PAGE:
Next week the Tour returns to Quail Hollow, where one year ago Rickie Fowler beat Rory McIlroy in a playoff for his lone PGA Tour title. Would you characterize Fowler's career to this point as a success or disappointment? Does he have what it takes to reach No. 1 someday? What about the top five?
Bamberger: Rickie's career is a huge, unbelievable success. His skill in golf means he doesn't have to have a real job. He's the envy of the free world.
Shipnuck: It's been an okay career. Fowler has surely benefited financially by all the hype that greeted his arrival on Tour but it has also created outsized expectations for this diminutive fellow. He simply doesn't have enough firepower to be a dominant golfer, and yet he's not precise or gritty enough to grind out a bunch of victories like a Corey Pavin or Justin Leonard. He'll win a few more tournaments but I doubt he's ever gonna be a permanent fixture in the top 5.
Ritter: I remember watching that playoff last year at Quail Hollow and thinking that Rickie and Rory were heading for many more Sunday showdowns and semi-permanent places in the top 10. For Rory, it all clicked soon after, but Rickie has sort of stalled. His career has been fine; he's become one of the most popular players on Tour, but I still expected a little more. Of course, there's still plenty of time.
Reiterman: He's got a win at Quail Hollow and a Ryder Cup under his belt at 24 -- that's pretty damn good. But he still makes too many big numbers to contend on a regular basis, let alone get to the top of the rankings. He's also been making a few swing changes to take pressure off his back, so he still has a ways to go before we can put him up there with the big guns.
Godich: Fowler has been a disappointment. What's most amazing is the way he continues to tease us -- at the 2010 Ryder Cup and just a couple of weeks ago at Augusta, just to cite two examples. No. 1 in the world? Let's first see if he can pull even with Jason Bohn on the PGA Tour career victory list.
Gorant: Great success. He's become one of the most recognizable figures in the game, beloved by young fans and has had a lot of success. No. 1, who knows? Tiger's not going anywhere any time soon. Rickie's a little dude and unlike Rory he has a swing that puts a lot of strain on his body.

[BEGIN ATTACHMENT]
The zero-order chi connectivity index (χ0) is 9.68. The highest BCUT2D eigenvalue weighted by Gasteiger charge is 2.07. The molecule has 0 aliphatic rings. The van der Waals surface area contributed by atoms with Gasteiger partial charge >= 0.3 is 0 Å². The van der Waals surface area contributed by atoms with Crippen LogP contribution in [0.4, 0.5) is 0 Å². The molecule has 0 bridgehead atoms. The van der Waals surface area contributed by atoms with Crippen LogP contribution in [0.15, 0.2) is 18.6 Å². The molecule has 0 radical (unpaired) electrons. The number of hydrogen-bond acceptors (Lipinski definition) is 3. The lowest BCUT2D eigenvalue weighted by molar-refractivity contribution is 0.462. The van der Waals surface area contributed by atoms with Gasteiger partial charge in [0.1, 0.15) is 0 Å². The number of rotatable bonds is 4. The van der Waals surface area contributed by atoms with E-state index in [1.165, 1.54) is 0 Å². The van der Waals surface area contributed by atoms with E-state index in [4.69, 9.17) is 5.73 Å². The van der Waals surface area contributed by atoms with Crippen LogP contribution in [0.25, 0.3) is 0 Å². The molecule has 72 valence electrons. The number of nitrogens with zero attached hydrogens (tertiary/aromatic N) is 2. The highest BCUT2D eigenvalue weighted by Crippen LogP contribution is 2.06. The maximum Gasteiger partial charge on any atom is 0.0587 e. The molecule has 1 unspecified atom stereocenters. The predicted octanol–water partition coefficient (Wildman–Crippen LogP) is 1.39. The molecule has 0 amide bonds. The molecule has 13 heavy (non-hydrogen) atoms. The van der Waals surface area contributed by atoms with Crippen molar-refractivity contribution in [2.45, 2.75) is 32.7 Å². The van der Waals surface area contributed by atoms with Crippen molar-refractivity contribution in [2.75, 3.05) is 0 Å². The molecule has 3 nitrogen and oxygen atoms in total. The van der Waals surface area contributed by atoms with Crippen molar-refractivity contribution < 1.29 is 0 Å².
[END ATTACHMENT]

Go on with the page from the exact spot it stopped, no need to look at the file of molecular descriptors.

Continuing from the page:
Morfit: I would characterize his career as tantalizing while rarely actually delivering, but the kid is so young. We got spoiled with Tiger and to some extent Rory.
Passov: So far, Rickie's results are a disappointment. He was one of the best collegiate players, a Walker Cupper, great rookie season -- very high expectations. He doesn't even seem to contend as often as he did in his early days on Tour. Yet, watching him interact with the fans and sign every last autograph, pose for every last iPhone photo on Tuesday and Wednesday, I'm finding it tough to be too critical.
This week the Champions Tour played its annual Liberty Mutual Insurance Legends of Golf, which began in 1978 and essentially launched the Senior Tour. Bernhard Langer is on fire this year and Rocco Mediate has brought some light moments, but the Champions Tour is still mostly operates outside golf's spotlight. What can the senior circuit to do generate more buzz?
Gorant: Nothing, and it shouldn't try. It appeals to a certain audience and set of sponsors that are loyal and which make it a successful venture. Not everything needs buzz.
Morfit: They could join forces with the LPGA and revive the old JC Penney mixed-team classic. But they'd maybe have to tweak the rules a bit to add a Champions vs. LPGA component.
Shipnuck: Nothing. If it went away tomorrow most golf fans wouldn't even notice, and nobody would mourn its demise. Like Norman and Faldo, Vijay doesn't want to play the Senior Tour, and neither will Phil or Tiger when they turn 50, if the tour even exists then. It's a niche of a niche of a niche.
Reiterman: As we've noted many times, it's hard to get too excited about a niche within a niche sport. Like hockey, there's no doubt the Champions Tour is better in person. The guys still have plenty of game, and they're incredibly fan-friendly. But it's hard to make that exciting for viewers at home.
Bamberger: I don't know, but I love the Legends event. If you can go, you should go. Whatever they are doing in Savannah should be attempted elsewhere. It's way better in person. Any fan can pretty much talk to any player, and the players, some of them, are legends.
Passov: I used to think I'd watch if they held events on golf courses that I really wanted to see, but I don't even make their Pebble Beach event Must-See TV. It needs superstars and rivalries. The latter is tough to envision, as the old-timers just want to play and cash checks, not prove any points. Maybe it's time for a Senior Ryder Cup.